Enabling digital scholarship – the University Library, your research partner
At the University of Basel, numerous projects and infrastructures are operated that work with digital methods in the humanities (e.g. Showcases). Promoting this branch is part of the university’s strategy and the University Library is actively participating in this process by supporting researchers with the design, development and implementation of digital projects.
For information and advice on your research project and/or possible collaboration with the University Library, please don’t hesitate to contact us. We look forward to working with you.
Are you an academic at the University of Basel and wish to make the results of your research more visible?
We will support you with various options for making your publication openly accessible.
Research data management
We would be happy to advise you on the following topics:
- Research data
- Data management plans
- Publication in compliance with FAIR principles
- Data organisation and data archiving
- and many more
Are you interested in collaborating with the University Library? Would you like information about or support with working with digital methods in your field? Our subject librarians will be happy to help you. You will find the contact details on the respective subject pages.
For interdisciplinary enquiries, the Digital Humanities team is there for you.
The Digital Humanities Lab is an interdisciplinary institution with over 20 years of practical experience in digital humanities research. The task of the DHLab is to coordinate and promote research, teaching and infrastructure for digitisation in the humanities and social sciences.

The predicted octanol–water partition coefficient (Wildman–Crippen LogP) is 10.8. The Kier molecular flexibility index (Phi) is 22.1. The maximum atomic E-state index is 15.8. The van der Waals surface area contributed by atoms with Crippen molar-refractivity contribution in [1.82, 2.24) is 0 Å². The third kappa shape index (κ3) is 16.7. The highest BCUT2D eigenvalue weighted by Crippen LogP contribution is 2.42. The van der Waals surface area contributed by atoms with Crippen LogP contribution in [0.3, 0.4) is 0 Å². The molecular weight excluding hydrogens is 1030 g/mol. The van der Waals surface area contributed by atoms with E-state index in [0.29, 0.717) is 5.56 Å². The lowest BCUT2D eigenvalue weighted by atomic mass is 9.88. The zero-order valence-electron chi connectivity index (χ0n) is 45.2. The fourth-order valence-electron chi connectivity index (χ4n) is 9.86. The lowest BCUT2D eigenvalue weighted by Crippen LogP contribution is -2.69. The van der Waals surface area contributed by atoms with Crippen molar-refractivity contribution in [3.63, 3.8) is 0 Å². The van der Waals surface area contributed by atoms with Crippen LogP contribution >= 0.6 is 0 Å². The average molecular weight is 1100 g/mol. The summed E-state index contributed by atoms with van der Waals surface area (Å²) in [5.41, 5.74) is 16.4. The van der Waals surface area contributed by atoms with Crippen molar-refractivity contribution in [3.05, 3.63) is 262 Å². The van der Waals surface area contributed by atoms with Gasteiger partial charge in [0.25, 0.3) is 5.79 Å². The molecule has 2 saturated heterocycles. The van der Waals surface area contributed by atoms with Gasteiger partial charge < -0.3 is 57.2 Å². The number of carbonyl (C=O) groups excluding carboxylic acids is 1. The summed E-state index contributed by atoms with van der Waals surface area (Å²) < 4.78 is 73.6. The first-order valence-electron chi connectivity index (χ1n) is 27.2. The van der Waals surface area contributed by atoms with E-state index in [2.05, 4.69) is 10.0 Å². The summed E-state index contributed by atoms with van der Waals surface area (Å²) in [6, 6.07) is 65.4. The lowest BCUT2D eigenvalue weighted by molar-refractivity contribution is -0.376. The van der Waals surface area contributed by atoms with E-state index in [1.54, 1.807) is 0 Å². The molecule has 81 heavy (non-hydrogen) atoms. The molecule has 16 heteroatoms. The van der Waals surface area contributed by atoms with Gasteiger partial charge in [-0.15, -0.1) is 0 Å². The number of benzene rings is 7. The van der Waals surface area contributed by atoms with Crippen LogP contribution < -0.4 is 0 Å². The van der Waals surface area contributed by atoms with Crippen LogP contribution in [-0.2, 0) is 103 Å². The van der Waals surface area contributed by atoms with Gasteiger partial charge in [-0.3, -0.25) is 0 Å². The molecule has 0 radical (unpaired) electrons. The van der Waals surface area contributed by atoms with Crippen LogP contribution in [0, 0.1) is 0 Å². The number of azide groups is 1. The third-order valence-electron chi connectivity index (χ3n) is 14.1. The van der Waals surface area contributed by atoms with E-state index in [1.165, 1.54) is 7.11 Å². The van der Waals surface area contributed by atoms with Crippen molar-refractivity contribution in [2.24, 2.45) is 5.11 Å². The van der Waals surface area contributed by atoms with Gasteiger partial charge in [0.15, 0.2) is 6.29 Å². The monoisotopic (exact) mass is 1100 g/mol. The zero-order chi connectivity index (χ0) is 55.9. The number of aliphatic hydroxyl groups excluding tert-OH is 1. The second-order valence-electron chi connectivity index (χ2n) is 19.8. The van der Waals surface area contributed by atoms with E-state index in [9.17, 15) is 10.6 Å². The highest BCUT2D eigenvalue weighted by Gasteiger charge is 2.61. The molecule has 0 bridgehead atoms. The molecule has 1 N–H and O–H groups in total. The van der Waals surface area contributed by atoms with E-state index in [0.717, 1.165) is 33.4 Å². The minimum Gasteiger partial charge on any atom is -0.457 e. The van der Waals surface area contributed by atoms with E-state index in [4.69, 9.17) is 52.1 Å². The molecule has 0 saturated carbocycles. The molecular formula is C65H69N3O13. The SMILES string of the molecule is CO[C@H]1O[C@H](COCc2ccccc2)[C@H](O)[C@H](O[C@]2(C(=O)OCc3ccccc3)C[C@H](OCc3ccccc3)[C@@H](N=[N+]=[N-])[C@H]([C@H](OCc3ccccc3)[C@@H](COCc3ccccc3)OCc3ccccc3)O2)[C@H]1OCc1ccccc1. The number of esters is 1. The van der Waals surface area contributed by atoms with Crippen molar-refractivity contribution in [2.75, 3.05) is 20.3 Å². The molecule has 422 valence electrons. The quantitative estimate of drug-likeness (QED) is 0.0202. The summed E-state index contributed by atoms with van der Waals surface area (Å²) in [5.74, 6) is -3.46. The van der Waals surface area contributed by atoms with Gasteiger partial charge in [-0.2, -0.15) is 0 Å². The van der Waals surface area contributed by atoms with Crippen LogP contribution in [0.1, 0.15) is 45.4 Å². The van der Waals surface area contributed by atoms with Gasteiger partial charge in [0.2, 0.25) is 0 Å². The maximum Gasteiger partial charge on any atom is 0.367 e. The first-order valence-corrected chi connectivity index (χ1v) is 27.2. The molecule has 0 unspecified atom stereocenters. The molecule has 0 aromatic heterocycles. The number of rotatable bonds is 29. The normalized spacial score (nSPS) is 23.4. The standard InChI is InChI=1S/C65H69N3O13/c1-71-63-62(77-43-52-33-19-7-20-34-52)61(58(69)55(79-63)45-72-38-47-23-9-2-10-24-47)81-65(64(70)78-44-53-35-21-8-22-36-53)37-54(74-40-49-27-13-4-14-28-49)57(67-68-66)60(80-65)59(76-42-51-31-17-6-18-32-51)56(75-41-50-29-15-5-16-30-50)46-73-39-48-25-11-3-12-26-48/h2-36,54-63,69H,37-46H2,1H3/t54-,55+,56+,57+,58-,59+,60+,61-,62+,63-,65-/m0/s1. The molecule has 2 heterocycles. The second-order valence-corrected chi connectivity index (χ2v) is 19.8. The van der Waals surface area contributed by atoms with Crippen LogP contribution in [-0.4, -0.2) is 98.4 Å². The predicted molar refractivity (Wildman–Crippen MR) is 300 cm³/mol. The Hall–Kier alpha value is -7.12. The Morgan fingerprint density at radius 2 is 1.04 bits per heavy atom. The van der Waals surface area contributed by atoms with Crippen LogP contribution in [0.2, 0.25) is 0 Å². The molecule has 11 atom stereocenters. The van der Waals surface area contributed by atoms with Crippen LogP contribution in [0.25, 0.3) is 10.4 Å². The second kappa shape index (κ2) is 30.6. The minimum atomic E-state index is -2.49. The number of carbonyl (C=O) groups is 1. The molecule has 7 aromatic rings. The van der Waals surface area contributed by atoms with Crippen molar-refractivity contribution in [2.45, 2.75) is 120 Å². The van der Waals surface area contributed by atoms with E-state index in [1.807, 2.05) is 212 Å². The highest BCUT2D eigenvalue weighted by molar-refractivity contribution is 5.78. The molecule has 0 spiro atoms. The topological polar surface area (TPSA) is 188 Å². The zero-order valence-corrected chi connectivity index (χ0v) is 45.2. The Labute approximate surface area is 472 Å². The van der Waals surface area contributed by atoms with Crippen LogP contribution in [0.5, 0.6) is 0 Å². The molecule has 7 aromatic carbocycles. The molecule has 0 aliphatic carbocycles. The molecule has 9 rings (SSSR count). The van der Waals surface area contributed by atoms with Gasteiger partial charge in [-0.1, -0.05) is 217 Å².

The Research Infrastructure Service unit (RISE) supports researchers in the humanities and social sciences at the University of Basel with questions related to the design of computer-based research, the production and analysis of data, usage-oriented presentation as well as the sustainable and open availability of data.
The Center for Data Analytics (CeDA) supports selected research projects in accessing and making data available, as well as collaborating on data analysis. The service is aimed at all academic disciplines and operates according to FAIR principles in the handling of data.
The Data Service Center for the Humanities (DaSCH) is a SNSF-funded national data infrastructure and competence centre for the long-term use of digital data. As such, the DaSCH supports researchers in the humanities in their work with digital research methods.
Working with digital collections / Digital Humanities
The University Library’s digitised sources can be accessed and used directly on the various publication platforms. Various open tools and download options also allow further digital processing. If the specific requirements need to be adjusted or developed, we will work together with RISE, the Digital Humanities Lab of the University of Basel, or with other partners.